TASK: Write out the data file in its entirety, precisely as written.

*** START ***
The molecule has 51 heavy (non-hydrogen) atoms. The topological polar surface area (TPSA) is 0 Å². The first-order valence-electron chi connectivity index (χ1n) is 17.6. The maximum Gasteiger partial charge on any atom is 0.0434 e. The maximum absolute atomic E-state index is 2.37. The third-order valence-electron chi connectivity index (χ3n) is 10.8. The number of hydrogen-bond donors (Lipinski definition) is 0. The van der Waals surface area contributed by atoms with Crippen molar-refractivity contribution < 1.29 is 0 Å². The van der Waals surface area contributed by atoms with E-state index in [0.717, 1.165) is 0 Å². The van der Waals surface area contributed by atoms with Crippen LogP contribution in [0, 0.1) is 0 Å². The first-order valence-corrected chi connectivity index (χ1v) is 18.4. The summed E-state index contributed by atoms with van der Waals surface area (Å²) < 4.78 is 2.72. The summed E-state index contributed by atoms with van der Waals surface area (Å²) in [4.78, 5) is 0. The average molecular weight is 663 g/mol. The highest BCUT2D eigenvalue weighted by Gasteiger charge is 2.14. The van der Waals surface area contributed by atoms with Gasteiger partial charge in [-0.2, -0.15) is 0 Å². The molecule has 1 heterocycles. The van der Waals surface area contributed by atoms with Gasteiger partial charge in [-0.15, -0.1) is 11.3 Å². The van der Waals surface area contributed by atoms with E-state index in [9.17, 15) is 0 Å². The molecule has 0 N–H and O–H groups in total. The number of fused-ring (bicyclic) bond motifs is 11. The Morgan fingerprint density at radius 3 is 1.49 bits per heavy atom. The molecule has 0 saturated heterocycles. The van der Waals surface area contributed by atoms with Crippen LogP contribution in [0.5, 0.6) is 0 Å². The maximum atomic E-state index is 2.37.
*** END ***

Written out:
The molecule has 51 heavy (non-hydrogen) atoms. The topological polar surface area (TPSA) is 0 Å². The first-order valence-electron chi connectivity index (χ1n) is 17.6. The maximum Gasteiger partial charge on any atom is 0.0434 e. The maximum absolute atomic E-state index is 2.37. The third-order valence-electron chi connectivity index (χ3n) is 10.8. The number of hydrogen-bond donors (Lipinski definition) is 0. The van der Waals surface area contributed by atoms with Crippen molar-refractivity contribution < 1.29 is 0 Å². The van der Waals surface area contributed by atoms with E-state index in [0.717, 1.165) is 0 Å². The van der Waals surface area contributed by atoms with Crippen LogP contribution in [0, 0.1) is 0 Å². The first-order valence-corrected chi connectivity index (χ1v) is 18.4. The summed E-state index contributed by atoms with van der Waals surface area (Å²) < 4.78 is 2.72. The summed E-state index contributed by atoms with van der Waals surface area (Å²) in [4.78, 5) is 0. The average molecular weight is 663 g/mol. The highest BCUT2D eigenvalue weighted by Gasteiger charge is 2.14. The van der Waals surface area contributed by atoms with Gasteiger partial charge in [-0.2, -0.15) is 0 Å². The molecule has 1 heterocycles. The van der Waals surface area contributed by atoms with Gasteiger partial charge in [-0.15, -0.1) is 11.3 Å². The van der Waals surface area contributed by atoms with E-state index in [9.17, 15) is 0 Å². The molecule has 0 N–H and O–H groups in total. The number of fused-ring (bicyclic) bond motifs is 11. The Morgan fingerprint density at radius 3 is 1.49 bits per heavy atom. The molecule has 0 saturated heterocycles. The van der Waals surface area contributed by atoms with Crippen LogP contribution in [0.5, 0.6) is 0 Å². The maximum atomic E-state index is 2.37.